Cemetery Boys by Aiden Thomas
My rating: 3 of 5 stars
This is another of what I would call "fair-to-middling" debut novels: there are good things about it, but at the same time, it falls prey to some typical first-novel problems. I'm sure there are a lot of people out there who will love it to bits, but I'm not quite one of them.
The best part of this book is the vibrant, detailed culture of the brujx, the guardians of the dead. It feels lived-in and real. Our protagonist, a trans boy named Yadriel, has been denied his quince, his initiation as a brujo, and he is determined to prove he is as capable as the other members of his family. He takes it upon himself to perform the ritual, summons a ghost...and ends up with the wrong one, a ghost he doesn't know what to do with.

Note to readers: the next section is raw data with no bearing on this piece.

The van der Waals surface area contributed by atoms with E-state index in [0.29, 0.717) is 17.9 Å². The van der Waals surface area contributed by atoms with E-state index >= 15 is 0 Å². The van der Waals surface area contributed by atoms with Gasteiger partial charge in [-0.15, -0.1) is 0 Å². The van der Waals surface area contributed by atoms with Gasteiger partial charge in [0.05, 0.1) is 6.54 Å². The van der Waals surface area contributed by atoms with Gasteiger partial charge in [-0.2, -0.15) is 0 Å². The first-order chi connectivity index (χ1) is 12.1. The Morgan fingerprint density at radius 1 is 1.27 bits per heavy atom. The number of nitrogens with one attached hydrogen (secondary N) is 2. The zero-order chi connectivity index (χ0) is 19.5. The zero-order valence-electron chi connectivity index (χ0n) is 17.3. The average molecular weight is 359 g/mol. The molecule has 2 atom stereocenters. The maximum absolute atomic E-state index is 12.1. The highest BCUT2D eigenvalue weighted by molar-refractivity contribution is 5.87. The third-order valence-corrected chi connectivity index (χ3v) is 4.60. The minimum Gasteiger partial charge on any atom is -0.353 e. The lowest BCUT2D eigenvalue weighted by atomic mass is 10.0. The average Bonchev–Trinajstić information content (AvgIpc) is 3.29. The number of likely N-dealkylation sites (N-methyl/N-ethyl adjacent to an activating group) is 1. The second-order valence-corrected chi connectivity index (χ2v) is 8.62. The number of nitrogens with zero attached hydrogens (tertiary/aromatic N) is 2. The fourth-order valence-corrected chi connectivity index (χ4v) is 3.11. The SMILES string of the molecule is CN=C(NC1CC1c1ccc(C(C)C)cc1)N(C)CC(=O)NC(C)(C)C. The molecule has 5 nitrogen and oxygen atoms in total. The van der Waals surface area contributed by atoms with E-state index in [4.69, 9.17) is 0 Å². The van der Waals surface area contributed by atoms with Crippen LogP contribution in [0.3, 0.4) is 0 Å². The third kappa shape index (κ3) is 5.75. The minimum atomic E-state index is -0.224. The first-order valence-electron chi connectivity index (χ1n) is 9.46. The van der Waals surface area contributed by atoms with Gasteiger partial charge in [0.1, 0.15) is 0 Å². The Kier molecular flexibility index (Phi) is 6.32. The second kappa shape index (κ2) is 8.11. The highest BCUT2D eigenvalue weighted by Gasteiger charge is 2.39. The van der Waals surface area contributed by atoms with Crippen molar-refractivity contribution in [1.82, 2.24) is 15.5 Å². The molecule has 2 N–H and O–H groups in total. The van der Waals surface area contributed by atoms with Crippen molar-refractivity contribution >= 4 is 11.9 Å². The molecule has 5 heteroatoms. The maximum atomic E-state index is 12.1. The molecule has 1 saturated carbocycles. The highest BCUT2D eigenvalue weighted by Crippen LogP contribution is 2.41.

This is juxtaposed with a murder mystery, the death of Yadriel's cousin Miguel. Unfortunately, this promising setup is sidetracked by the focus on Yadriel's unwanted ghost Julian Diaz and the romance that develops. (A very quick romance at that, as this entire book takes place over the span of four days. I'm not fond of insta-love stories, and this is a prime example. The relationship feels way too rushed, not to mention the fact that Julian is, y'know, dead...until he isn't. His resurrection isn't very believable either.) The lack of attention to the mystery means that when we do return to it and the murderer is revealed, the villain ends up being a cliche and his motivation weak.
Yadriel and Julian are well-drawn characters, as is his cousin Maritza. Yadriel's struggle for acceptance by his family was another of the better elements of the book, and I also loved Maritza's loyalty and fierceness. So I guess that, for me, the characters and their culture was the best part of this book, and the plot...less so. This is still a promising debut, and the author is worth keeping your eye on.
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